In United States v. Barrows, 481 F.3d 1246 (10th Cir. 2007), the 10th Circuit Court of Appeals examined an alleged Fourth Amendment violation. The defendant was charged with several child-pornography crimes. The relevant evidence was discovered on his personal computer, which he also used for business purposes. The court noted that, with respect to its impact on Fourth Amendment analysis, "the significance of personal ownership is particularly weakened when the item in question is being used for business purposes." 481 F.3d at 1248.

Ultimately, the court found that there was no Fourth Amendment violation, and the search of the defendant's computer was legal.

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While this case reviewed the legality of a search in a criminal proceeding, it is relevant because of the distinction courts make between purely personal items and items used for both personal and business purposes.

It is reasonable to conclude that courts would consider a private lock on an employer-provided locker to warrant even a lower privacy interest than a personal, privately-owned computer used in the workplace. In addition to having a lower expectation of privacy by nature of their use, both items would be subject to workplace policies, which could further lower their privacy interest.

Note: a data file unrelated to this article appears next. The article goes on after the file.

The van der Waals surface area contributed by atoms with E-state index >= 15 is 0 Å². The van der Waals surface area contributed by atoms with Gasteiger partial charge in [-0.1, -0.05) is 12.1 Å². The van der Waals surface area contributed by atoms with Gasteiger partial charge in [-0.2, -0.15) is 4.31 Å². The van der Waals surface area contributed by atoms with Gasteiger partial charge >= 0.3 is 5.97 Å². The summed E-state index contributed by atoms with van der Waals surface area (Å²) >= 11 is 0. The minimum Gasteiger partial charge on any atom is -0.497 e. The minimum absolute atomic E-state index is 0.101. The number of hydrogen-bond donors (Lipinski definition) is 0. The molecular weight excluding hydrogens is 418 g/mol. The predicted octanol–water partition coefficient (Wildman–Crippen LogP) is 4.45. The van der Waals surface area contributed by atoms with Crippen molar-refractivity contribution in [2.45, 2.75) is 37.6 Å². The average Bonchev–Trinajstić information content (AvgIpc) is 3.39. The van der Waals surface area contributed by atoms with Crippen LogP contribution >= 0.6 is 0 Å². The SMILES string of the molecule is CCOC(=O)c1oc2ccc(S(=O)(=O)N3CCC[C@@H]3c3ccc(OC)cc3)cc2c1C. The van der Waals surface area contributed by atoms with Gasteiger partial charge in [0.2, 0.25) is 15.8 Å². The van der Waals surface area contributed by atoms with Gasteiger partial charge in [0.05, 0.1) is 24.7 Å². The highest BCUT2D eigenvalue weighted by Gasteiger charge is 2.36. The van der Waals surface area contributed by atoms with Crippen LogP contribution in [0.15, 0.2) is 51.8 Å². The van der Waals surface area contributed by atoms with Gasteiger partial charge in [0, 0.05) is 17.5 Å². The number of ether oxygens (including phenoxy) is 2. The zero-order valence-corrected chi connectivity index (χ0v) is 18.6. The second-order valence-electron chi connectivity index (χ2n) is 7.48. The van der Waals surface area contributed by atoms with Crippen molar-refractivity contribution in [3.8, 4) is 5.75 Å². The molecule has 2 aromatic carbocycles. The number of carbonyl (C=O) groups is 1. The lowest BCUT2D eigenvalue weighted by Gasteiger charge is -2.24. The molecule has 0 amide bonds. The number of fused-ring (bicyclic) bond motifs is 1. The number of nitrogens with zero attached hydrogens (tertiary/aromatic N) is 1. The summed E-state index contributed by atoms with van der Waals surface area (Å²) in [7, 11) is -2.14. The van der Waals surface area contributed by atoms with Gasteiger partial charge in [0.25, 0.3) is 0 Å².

Courts seem to accept, without directly citing a proposition of law, that employers have the right to promulgate policies and procedures, as a condition of using lockers, computers or other work-related items, that effectively waive any claim of invasion of privacy, as long as the employer's conduct does not exceed the scope of the policy. For example, with respect to government employees, in American Postal Workers Union v. USPS, 871 F.2d 556 (6th Cir. 1989), the Sixth Circuit Court of Appeals found that an employer's policy of locker inspections negated and waived any claim by employees alleging a violation of the Fourth Amendment.

The employer's policy stated that the "[l]ocker is subject to inspection at any time by authorized personnel." American Postal Workers, 871 F.2d at 557.

The employees alleged that, despite the policy, they still had an expectation of privacy in their lockers because there had not been any large-scale locker searches or announcement preceding the search. The court, however, found that the employees had no expectation of privacy in the lockers because "the postal service had been expressly authorized to conduct locker inspections at any time, thus reserving the right to do so on a random basis.

The failure of the postal service to implement this particular authority in the past did not negate the explicit provisions of the grant." Id. at 560-561. See also Miller v. Blattner, 676 F.Supp.2d 485, 497 (E.D. La. 2009) ("Where, as here, an employer has a rule prohibiting personal computer use and a published policy that emails on [employer]'s computers were the property of [employer], an employee cannot reasonably expect privacy in their prohibited communications"); Thygeson v. U.S. Bancorp, 2004 WL 2066746 (D. Or. Sept. 15, 2004) (finding that an employee did not have a reasonable expectation of privacy in folders marked "personal" on his employer-provided computer because, in part, the Employee Handbook stated that personal use of the computer was prohibited and monitored).